The stray bullet from the gang fight struck Katery Ramos when she was 12 years old, playing on the dirt street in the poor Planeta neighbourhood of San Pedro Sula, Honduras. “I was standing up for a moment, afterwards I fell,” she told me, sitting with her mother in a scrubby field near her home.
The bullet entered just above her waist and didn’t hurt, she said. But when she arrived at the hospital, the doctor announced that it had cut through her spine. She was paralyzed from the waist down and would never walk again. Her school had no wheelchair ramps, so she left and spent her days at home lying down and watching television.
I interviewed Ramos in 2017, two years after she was shot, while researching the wider effect of gun violence in Central America. In April last year, she got ulcers linked to the paralysis, which caused blood poisoning, and she died.
Her tragedy cuts to two polarizing issues in the United States: guns and refugees. These debates are not normally connected, but the Biden administration needs to look at them together to find solutions.
An iron river of illegal guns flows from the US to Mexico, Central America, and across the hemisphere, helping make the Americas the world’s most homicidal region, with 47 of the world’s 50 most murderous cities. Thousands flee violence in the Northern Triangle of Central America – Honduras, El Salvador and Guatemala – and seek asylum in the US, adding to the pressure of undocumented migrants.
I researched gun trafficking for four years for my book Blood Gun Money: How America Arms Gangs and Cartels. In the process I traveled from the biggest firearms trade show in the world, in Las Vegas, to the open air drug markets of Baltimore, to the mass graves of Mexico. The investigation left me staggered by the scale of the trafficking and by America’s political failure to take basic measures to stop it.
Between 2007 and 2019, more than 179,000 firearms were captured in Mexico and five Central American countries and traced to gun shops and gun factories in the United States. Mexico’s foreign ministry believes this is the tip of the iceberg, and estimates that more than two million guns crossed the Rio Grande over the last decade.
The weapons originate in the legal US gun market – the biggest in the world by far, with 393 million firearms in civilian hands, according to the last count. They then cross into a parallel black market through four main methods: a private sale loophole; straw buyers (people with clean records paid to buy guns); theft from gun shops; and the sale of parts to make un-serialized weapons, or “ghost guns”.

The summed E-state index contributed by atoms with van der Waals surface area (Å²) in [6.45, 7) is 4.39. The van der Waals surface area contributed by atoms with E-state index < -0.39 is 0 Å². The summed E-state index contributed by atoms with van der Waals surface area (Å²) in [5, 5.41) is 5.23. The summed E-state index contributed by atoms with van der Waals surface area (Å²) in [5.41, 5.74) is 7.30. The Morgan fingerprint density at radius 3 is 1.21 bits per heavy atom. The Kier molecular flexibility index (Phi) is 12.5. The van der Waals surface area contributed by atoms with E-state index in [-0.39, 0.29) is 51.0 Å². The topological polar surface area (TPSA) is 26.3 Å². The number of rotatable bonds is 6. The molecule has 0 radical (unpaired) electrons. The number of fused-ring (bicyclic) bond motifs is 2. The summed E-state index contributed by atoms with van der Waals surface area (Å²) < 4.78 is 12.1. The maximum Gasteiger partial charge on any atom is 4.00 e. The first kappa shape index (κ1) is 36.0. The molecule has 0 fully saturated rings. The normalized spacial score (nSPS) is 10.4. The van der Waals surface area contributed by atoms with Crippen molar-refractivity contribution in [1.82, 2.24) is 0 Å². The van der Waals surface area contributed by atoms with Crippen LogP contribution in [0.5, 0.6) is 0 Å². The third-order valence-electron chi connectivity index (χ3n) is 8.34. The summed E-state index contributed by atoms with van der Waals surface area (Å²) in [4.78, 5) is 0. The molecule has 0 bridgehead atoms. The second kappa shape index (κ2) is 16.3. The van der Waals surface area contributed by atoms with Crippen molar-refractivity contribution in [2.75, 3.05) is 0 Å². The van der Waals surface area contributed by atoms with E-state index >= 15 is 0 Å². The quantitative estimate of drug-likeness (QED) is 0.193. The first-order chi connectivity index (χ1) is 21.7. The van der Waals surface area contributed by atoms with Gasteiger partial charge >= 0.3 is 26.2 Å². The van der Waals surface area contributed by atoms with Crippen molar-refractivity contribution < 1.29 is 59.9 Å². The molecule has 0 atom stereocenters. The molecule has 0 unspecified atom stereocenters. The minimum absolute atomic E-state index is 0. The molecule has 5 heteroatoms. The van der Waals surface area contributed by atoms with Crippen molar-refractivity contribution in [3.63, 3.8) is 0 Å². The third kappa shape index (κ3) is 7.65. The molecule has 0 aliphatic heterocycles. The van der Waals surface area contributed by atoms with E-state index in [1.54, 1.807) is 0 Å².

Traffickers take these guns from states with looser laws, such as Virginia and Georgia, to cities with stricter laws, including Washington and New York, which are suffering from sharp increases in gun violence. They also smuggle them south to Mexico, over the 2,000-mile border, hidden in cars and trucks.
In Florida, smugglers stash firearms in cargo ships that sail across the Caribbean and far beyond. “You go to a shipper and you drop off a box and you say what’s in there, ‘household goods.’ They don’t care,” said Steve Barborini, a former agent for the Bureau of Alcohol, Tobacco, Firearms and Explosives, or ATF. For US guns, this is a common route to Honduras.
Various causes drive people from their homes in Central America, including extreme poverty and drought linked to climate change. But violence is a major factor, with asylum claims by Central Americans often citing attacks by gun-toting criminals.
In the town of Tenosique, Mexico, I met Honduran asylum seeker Francis Gusman, 32, who had also been shot and paralyzed by a stray bullet. Her husband and a friend took turns carrying her along a 36-mile road from the Guatemalan border. In Tijuana, I met another Honduran, David Maldonado, 31, a builder; gang members shot him in each leg for being in the wrong territory and said if they saw him again they would kill him.
In 2019 and 2020, more than 70,000 people arrived at the US’s southern border to apply for asylum, despite the Trump administration forcing them to wait in dangerous Mexican border towns, where they suffered further extortion and kidnapping. Those from Honduras were the highest number.
In February, Joe Biden ended the policy of making asylum seekers remain in Mexico. Thousands have since gone into the US to wait for their court dates. But more asylum seekers keep arriving, alongside a surge in people trying to cross illegally over the river and deserts between the border posts, putting mounting pressure on the president.
Biden has promised to reduce the root causes of immigration with a $4bn aid package for Central America. He should also act against the gun trafficking that drives the bloodshed. He could do this by supporting legislation to stop the private sale loophole, introduce federal rules on security of gun shops to reduce theft, and make it harder for criminals to acquire ghost guns; bills aimed at all of this have already been filed and Biden made a promising start of support for change with his announcement on guns on 8 April. More serious punishments for straw buyers could also have a substantial effect.
Clamping down on gun trafficking would also ameliorate violence in US cities and the relentless cartel warfare in Mexico, which refugees flee from as well. But as long as the US allows an iron river of guns to flood south, a river of refugees will keep pouring north.